Allegations that Google of Alphabet Inc. cheated users with unclear smartphone location-tracking settings must be weighed by a jury, an Arizona judge ruled Tuesday, refusing to dismiss a lawsuit filed by the state’s attorney general.
Google had sought summary proceedings to get the case against it dropped at an early stage. It had argued that the state had failed to demonstrate that its consumer fraud law could apply and noted that the company’s disclosures about privacy settings have been clarified since the case was filed nearly two years ago.
Google and the attorney general’s office did not immediately respond to requests for comment.
The decision comes a day after attorneys general in Washington state, Indiana, Texas and the District of Columbia sued Google on similar grounds to the Arizona case.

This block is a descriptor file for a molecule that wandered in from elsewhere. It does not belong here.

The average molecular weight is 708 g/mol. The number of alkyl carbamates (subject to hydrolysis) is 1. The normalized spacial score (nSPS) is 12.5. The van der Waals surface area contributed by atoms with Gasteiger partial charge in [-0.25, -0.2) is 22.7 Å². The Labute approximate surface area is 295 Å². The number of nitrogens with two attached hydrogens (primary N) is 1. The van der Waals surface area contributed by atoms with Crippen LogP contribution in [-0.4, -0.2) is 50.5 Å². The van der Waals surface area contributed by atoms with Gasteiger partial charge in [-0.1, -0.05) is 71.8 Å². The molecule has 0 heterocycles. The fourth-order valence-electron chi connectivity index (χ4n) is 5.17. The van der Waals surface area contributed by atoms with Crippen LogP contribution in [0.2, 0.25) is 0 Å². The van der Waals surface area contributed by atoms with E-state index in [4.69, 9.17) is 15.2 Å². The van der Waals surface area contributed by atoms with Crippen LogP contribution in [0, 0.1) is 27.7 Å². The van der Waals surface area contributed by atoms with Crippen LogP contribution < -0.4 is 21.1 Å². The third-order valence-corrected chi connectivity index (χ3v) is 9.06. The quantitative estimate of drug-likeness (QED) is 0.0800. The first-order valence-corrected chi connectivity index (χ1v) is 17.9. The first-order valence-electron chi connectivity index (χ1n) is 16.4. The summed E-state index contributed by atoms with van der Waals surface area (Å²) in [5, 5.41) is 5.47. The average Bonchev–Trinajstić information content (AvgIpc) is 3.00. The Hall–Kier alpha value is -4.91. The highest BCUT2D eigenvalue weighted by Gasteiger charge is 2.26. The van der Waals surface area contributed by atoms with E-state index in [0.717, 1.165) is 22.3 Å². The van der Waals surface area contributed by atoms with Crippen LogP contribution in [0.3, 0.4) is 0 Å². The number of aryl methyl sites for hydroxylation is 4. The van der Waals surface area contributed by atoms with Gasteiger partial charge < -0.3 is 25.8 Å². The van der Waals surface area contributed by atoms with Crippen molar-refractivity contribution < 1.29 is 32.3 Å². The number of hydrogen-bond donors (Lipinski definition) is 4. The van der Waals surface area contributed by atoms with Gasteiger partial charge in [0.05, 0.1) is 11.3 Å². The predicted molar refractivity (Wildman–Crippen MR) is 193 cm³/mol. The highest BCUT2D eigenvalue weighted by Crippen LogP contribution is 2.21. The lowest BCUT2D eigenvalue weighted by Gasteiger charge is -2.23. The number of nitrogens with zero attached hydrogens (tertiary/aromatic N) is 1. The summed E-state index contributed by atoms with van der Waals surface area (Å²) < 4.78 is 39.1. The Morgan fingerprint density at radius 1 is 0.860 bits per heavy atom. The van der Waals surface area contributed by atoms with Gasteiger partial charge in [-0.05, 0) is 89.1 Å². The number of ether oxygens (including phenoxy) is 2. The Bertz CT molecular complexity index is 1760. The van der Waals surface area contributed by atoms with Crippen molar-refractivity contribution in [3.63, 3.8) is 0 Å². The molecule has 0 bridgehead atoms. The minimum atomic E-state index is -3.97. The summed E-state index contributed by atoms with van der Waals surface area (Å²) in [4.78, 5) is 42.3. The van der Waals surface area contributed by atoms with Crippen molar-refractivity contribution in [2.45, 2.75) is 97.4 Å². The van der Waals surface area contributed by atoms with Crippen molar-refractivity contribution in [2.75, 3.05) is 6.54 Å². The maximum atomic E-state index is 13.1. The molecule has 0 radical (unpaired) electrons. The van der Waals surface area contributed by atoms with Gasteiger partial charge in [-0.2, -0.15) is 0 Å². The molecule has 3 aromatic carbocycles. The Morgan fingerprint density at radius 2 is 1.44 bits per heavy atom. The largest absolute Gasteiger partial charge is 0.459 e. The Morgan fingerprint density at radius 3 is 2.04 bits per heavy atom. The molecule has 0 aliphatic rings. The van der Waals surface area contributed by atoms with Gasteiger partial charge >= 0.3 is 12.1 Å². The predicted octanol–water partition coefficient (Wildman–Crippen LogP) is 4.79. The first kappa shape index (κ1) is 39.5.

The Arizona action centers around the fact that users of smartphones running Google’s Android operating system who turned off a Location History feature to restrict tracking still had their location saved to their Google account through another setting, Web App and Activity.
Prosecutors and Google have discussed whether users realized they had to turn off both settings to prevent Google from tracking their physical movements.
Prosecutors in Arizona had also requested an early ruling in their favor, but the judge ruled last year that many factual issues needed to be resolved and rejected his offer.
According to Judge Timothy Thomason’s latest ruling, the state may go ahead with allegations that Google may have engaged in deceptive practices by not disclosing its location-finding capabilities to phone buyers and app users. But he rejected a third argument that Google is misleading users by using location data to help sell ads.
The Federal Court in Australia ruled in a similar case last April that Google had misled consumers. Sanctions have yet to be determined.
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